For many people, driverless cars have been seen as something found in science fiction movies— like jetpacks and hover boards. But in reality, that far-off future is now just around the corner.
And while hybrid and alternative fuel vehicles aren’t new, their demand and popularity will only continue to grow.
Brad McClure is an instructor in OSU Institute of Technology’s Ford ASSET program and said self-driving cars are closer than people think.
“Self-parking, crash avoidance, lane alerts, adaptive cruise control— all that tech they’ve been putting in place and all these systems they’ve been perfecting for years are what is going into autonomous self-driving cars. We already have that technology out there,” McClure said.
In fact, the agriculture industry has been using driverless equipment for years in order to be more productive and produce less waste, he said.
“That’s where the industry is going. By 2020 or 2021, Ford is going to start producing self-driving cars,” McClure said, and some fully autonomous cars are already being used in a few European countries.
And as for safety, McClure said he would have no problem with a car driving him around.
“The autonomous vehicles have computer chips that do three trillion calculations per second,” he said, and using sensors it can “see” objects much farther from the road humans can. “It’s going to be able to do those calculations faster than we can. It’s stopping the car before the driver even thinks about it.”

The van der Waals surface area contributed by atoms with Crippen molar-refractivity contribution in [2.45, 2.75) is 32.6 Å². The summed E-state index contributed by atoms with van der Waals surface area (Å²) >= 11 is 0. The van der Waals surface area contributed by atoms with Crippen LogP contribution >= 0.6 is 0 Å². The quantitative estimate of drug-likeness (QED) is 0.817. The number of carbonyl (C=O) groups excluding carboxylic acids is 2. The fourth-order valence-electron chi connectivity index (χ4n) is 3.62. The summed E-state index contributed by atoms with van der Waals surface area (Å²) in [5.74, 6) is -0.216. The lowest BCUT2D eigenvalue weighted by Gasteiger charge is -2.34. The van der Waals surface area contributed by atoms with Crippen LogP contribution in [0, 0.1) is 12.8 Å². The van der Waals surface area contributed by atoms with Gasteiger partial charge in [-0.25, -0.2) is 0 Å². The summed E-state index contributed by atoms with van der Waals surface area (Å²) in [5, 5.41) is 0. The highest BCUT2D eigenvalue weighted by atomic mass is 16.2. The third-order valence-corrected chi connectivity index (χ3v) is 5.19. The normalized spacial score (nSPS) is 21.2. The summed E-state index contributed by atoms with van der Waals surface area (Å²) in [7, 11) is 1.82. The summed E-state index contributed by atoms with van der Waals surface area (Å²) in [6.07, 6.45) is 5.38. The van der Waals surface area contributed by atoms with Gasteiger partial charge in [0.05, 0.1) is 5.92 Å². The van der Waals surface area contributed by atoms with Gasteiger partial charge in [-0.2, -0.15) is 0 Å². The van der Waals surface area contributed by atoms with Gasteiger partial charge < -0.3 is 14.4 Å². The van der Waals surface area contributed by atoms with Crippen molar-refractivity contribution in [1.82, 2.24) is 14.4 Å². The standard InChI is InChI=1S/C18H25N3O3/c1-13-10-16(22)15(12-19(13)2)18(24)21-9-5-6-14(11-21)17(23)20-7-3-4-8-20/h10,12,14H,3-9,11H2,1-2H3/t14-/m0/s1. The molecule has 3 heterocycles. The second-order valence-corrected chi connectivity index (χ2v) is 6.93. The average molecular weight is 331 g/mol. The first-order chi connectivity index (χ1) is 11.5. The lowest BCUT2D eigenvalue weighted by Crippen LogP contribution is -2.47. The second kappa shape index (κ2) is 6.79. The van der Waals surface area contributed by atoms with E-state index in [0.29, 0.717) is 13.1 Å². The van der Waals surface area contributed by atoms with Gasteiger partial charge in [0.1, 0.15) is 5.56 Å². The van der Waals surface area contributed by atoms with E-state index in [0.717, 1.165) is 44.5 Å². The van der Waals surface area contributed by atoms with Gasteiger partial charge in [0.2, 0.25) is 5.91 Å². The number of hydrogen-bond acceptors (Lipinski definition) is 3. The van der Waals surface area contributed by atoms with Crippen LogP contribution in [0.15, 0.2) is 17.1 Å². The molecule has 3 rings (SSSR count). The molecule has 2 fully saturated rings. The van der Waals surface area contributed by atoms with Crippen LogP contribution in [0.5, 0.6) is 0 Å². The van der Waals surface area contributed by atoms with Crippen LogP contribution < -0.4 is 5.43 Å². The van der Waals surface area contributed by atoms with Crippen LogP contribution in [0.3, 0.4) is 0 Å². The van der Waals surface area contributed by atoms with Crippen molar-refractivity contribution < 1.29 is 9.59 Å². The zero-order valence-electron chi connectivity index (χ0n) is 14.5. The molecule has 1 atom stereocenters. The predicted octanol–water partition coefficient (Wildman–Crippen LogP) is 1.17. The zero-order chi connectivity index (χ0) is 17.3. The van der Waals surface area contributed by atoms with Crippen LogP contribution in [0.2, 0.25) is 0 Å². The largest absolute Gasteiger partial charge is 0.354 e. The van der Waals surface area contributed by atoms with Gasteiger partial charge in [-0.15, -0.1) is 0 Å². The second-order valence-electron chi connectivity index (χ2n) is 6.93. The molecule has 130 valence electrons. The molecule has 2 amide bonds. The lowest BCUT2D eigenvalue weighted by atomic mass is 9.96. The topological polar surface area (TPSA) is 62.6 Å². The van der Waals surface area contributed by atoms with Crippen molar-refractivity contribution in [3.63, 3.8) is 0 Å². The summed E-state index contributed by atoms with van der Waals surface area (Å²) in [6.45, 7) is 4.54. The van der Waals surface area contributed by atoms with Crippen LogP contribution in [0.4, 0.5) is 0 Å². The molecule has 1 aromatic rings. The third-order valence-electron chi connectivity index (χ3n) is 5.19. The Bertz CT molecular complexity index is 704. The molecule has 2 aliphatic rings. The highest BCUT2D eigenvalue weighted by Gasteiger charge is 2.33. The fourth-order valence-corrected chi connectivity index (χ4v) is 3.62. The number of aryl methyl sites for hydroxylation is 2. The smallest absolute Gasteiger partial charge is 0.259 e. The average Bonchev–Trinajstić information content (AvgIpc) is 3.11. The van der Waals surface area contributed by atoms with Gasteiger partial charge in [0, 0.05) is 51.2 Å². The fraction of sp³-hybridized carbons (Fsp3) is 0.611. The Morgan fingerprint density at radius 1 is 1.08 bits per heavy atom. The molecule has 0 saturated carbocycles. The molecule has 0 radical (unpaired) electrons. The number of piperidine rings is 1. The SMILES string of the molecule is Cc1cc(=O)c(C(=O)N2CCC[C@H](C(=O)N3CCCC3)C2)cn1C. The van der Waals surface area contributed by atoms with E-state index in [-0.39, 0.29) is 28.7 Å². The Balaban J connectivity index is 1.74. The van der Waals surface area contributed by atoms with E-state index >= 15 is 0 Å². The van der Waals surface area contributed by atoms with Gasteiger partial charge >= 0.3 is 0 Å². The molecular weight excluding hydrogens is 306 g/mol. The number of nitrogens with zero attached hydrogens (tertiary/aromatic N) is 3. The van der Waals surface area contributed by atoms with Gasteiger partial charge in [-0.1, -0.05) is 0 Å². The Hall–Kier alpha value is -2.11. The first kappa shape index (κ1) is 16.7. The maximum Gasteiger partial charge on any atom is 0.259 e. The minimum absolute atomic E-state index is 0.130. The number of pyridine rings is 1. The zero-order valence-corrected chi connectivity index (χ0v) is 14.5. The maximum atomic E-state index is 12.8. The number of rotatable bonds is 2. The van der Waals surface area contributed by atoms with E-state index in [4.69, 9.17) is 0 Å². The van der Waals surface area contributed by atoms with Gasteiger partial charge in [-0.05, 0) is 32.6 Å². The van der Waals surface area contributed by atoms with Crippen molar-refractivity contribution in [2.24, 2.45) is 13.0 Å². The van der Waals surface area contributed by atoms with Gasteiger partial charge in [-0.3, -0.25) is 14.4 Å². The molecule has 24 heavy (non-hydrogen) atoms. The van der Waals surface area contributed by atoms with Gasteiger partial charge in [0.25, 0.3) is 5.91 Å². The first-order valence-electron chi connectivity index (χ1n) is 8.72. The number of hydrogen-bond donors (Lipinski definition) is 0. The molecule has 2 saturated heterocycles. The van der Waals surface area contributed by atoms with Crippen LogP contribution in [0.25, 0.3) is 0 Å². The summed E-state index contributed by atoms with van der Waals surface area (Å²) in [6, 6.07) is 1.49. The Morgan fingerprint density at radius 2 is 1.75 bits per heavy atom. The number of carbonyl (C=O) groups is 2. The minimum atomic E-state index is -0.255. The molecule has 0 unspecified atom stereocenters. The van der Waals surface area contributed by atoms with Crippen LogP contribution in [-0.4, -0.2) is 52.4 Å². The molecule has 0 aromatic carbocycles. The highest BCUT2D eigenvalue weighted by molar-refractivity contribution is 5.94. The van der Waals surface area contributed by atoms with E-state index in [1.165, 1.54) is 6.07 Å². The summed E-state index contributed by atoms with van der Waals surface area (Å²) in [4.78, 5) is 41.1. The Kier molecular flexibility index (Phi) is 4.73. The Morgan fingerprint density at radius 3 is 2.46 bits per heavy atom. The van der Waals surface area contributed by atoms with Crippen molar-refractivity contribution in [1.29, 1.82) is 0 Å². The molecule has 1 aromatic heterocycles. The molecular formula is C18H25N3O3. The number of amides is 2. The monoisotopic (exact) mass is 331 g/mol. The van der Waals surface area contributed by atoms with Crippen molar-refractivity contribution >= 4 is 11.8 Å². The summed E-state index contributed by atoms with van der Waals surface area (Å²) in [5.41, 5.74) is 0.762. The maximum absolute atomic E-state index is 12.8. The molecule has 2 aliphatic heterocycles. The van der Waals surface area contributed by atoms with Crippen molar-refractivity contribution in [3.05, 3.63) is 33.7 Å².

Another way the automotive industry is looking toward the future is with hybrid and alternative fuel vehicles.
Toyota introduced the first Prius, a hybrid car that’s fueled by electricity and gasoline, to the U.S. market more than a decade and a half ago.
“Toyota was the pioneer in hybrids,” said Shawn Replogle, an instructor in the Toyota T-TEN program. “They invested so much into that first generation of Prius; if it hadn’t worked, Toyota may have gone under.”
The investment paid off, and Toyota has been the leader in hybrid technology ever since.
“The Prius has done more for Toyota in it being a green and environmentally conscious company than anything else,” said Tom Laster, a Toyota T-TEN instructor. “The systems they put in the Prius— the steering, the brakes— are now standard in Toyota vehicles.”
And whether it’s autonomous driving vehicles or hybrid cars, these technologies will likely become the standard sooner than later, which means OSUIT students in the School of Automotive Technologies will need to become familiar with them in order to succeed in the future.
“Right now, students need to be mechanical; they have to be as smart as an engineer and as tech-savvy as an IT specialist,” McClure said. “It’s going to get more technical and more challenging for our students to work on these cars.”
The Ford ASSET program has spent about $20,000 on new equipment in recent years in order for students learn on some of the most advanced equipment available.
“That’s a significant investment in these new technologies. Even the diagnostic scanners are advancing,” he said. “It’s daunting, even to us who teach it.”
For the hybrid vehicles, the training is a little more in-depth than what can be covered during the two-year automotive programs at OSUIT.
“We teach the safety basics of hybrids. The batteries have six times more voltage than the outlets in your home, so technicians need advanced training to work on hybrids,” Replogle said. “As hybrids become a larger percentage of our cars, it will have to become part of the curriculum.”